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Chromosome-selective sequencing of maternal plasma cell-free DNA for first-trimester detection of trisomy 21 and trisomy 18.
Am J Obstet Gynecol. 2012 Apr; 206(4):322.e1-5.AJ

Abstract

OBJECTIVE

The purpose of this study was to assess the prenatal detection rate of trisomy 21 and 18 and the false-positive rate by chromosome-selective sequencing of maternal plasma cell-free DNA.

STUDY DESIGN

Nested case-control study of cell-free DNA was examined in plasma that was obtained at 11-13 weeks before chorionic villous sampling from 300 euploid pregnancies, 50 pregnancies with trisomy 21, and 50 pregnancies with trisomy 18. Laboratory personnel were blinded to fetal karyotype.

RESULTS

Risk scores for trisomy 21 and 18 were given for 397 of the 400 samples that were analyzed. In all 50 cases of trisomy 21, the risk score for trisomy 21 was ≥ 99%, and the risk score for trisomy 18 was ≤ 0.01%. In all 50 cases of trisomy 18, the risk score for trisomy 21 was ≤ 0.01%, and the risk score for trisomy 18 was ≥ 99% in 47 cases, 98.8% in 1 case, 88.5% in 1 case, and 0.11% in 1 case. In 3 of the 300 euploid pregnancies (1%), no risk score was provided, because there was failed amplification and sequencing. In the remaining 297 cases, the risk score for trisomy 21 was ≤ 0.01%, and the risk score for trisomy 18 was ≤ 0.01% in 295 cases, 0.04% in 1 case, and 0.23% in 1 case. Therefore, the sensitivity for detecting trisomy 21 was 100% (50/50 cases); the sensitivity for trisomy 18 was 98% (49/50 cases), and the specificity was 100% (297/297 cases).

CONCLUSION

In this study, chromosome-selective sequencing of cell-free DNA separated all cases of trisomy 21 and 98% of trisomy 18 from euploid pregnancies.

Authors+Show Affiliations

Harris Birthright Research Centre for Fetal Medicine, King's College Hospital, King's College, University of London, London, England, UK.No affiliation info availableNo affiliation info availableNo affiliation info availableNo affiliation info available

Pub Type(s)

Journal Article
Research Support, Non-U.S. Gov't

Language

eng

PubMed ID

22464073

Citation

Ashoor, Ghalia, et al. "Chromosome-selective Sequencing of Maternal Plasma Cell-free DNA for First-trimester Detection of Trisomy 21 and Trisomy 18." American Journal of Obstetrics and Gynecology, vol. 206, no. 4, 2012, pp. 322.e1-5.
Ashoor G, Syngelaki A, Wagner M, et al. Chromosome-selective sequencing of maternal plasma cell-free DNA for first-trimester detection of trisomy 21 and trisomy 18. Am J Obstet Gynecol. 2012;206(4):322.e1-5.
Ashoor, G., Syngelaki, A., Wagner, M., Birdir, C., & Nicolaides, K. H. (2012). Chromosome-selective sequencing of maternal plasma cell-free DNA for first-trimester detection of trisomy 21 and trisomy 18. American Journal of Obstetrics and Gynecology, 206(4), e1-5. https://doi.org/10.1016/j.ajog.2012.01.029
Ashoor G, et al. Chromosome-selective Sequencing of Maternal Plasma Cell-free DNA for First-trimester Detection of Trisomy 21 and Trisomy 18. Am J Obstet Gynecol. 2012;206(4):322.e1-5. PubMed PMID: 22464073.
* Article titles in AMA citation format should be in sentence-case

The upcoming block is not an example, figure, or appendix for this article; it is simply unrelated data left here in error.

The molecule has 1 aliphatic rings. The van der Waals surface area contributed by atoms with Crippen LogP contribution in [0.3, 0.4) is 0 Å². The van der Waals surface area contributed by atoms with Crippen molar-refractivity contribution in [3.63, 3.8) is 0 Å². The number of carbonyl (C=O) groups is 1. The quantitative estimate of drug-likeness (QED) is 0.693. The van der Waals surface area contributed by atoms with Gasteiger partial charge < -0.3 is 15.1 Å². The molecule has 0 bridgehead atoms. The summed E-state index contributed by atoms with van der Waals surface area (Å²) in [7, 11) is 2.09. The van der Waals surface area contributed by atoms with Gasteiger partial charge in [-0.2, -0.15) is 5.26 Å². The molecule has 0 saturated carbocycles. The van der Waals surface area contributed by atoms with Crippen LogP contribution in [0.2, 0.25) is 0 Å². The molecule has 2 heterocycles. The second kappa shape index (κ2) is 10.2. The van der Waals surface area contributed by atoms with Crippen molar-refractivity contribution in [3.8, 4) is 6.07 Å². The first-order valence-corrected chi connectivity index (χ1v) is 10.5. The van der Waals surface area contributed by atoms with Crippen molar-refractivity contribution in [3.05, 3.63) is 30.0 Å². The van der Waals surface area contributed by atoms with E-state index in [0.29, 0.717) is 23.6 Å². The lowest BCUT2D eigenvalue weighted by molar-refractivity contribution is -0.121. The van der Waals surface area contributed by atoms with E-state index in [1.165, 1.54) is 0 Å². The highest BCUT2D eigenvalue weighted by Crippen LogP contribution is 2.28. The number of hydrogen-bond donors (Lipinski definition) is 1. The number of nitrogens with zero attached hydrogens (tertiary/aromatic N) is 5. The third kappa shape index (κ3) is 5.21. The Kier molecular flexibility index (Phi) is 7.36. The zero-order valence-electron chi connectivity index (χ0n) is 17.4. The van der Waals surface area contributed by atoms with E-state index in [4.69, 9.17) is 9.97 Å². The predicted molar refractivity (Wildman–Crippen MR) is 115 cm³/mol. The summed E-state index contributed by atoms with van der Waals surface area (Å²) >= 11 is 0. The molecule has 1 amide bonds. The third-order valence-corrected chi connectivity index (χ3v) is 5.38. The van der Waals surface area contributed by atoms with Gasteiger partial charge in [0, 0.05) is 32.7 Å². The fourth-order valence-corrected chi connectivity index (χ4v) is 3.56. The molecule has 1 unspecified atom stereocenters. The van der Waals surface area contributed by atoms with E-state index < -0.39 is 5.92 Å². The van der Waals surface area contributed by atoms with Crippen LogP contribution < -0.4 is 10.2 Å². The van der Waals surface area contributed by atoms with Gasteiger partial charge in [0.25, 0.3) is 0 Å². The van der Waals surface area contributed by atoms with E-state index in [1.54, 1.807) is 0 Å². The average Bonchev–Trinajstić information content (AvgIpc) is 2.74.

TY - JOUR T1 - Chromosome-selective sequencing of maternal plasma cell-free DNA for first-trimester detection of trisomy 21 and trisomy 18. AU - Ashoor,Ghalia, AU - Syngelaki,Argyro, AU - Wagner,Marion, AU - Birdir,Cahit, AU - Nicolaides,Kypros H, Y1 - 2012/01/24/ PY - 2011/12/19/received PY - 2012/01/19/revised PY - 2012/01/23/accepted PY - 2012/4/3/entrez PY - 2012/4/3/pubmed PY - 2012/5/23/medline SP - 322.e1 EP - 5 JF - American journal of obstetrics and gynecology JO - Am. J. Obstet. Gynecol. VL - 206 IS - 4 N2 - OBJECTIVE: The purpose of this study was to assess the prenatal detection rate of trisomy 21 and 18 and the false-positive rate by chromosome-selective sequencing of maternal plasma cell-free DNA. STUDY DESIGN: Nested case-control study of cell-free DNA was examined in plasma that was obtained at 11-13 weeks before chorionic villous sampling from 300 euploid pregnancies, 50 pregnancies with trisomy 21, and 50 pregnancies with trisomy 18. Laboratory personnel were blinded to fetal karyotype. RESULTS: Risk scores for trisomy 21 and 18 were given for 397 of the 400 samples that were analyzed. In all 50 cases of trisomy 21, the risk score for trisomy 21 was ≥ 99%, and the risk score for trisomy 18 was ≤ 0.01%. In all 50 cases of trisomy 18, the risk score for trisomy 21 was ≤ 0.01%, and the risk score for trisomy 18 was ≥ 99% in 47 cases, 98.8% in 1 case, 88.5% in 1 case, and 0.11% in 1 case. In 3 of the 300 euploid pregnancies (1%), no risk score was provided, because there was failed amplification and sequencing. In the remaining 297 cases, the risk score for trisomy 21 was ≤ 0.01%, and the risk score for trisomy 18 was ≤ 0.01% in 295 cases, 0.04% in 1 case, and 0.23% in 1 case. Therefore, the sensitivity for detecting trisomy 21 was 100% (50/50 cases); the sensitivity for trisomy 18 was 98% (49/50 cases), and the specificity was 100% (297/297 cases). CONCLUSION: In this study, chromosome-selective sequencing of cell-free DNA separated all cases of trisomy 21 and 98% of trisomy 18 from euploid pregnancies. SN - 1097-6868 UR - https://www.unboundmedicine.com/medline/citation/22464073/Chromosome_selective_sequencing_of_maternal_plasma_cell_free_DNA_for_first_trimester_detection_of_trisomy_21_and_trisomy_18_ L2 - https://linkinghub.elsevier.com/retrieve/pii/S0002-9378(12)00060-9 DB - PRIME DP - Unbound Medicine ER -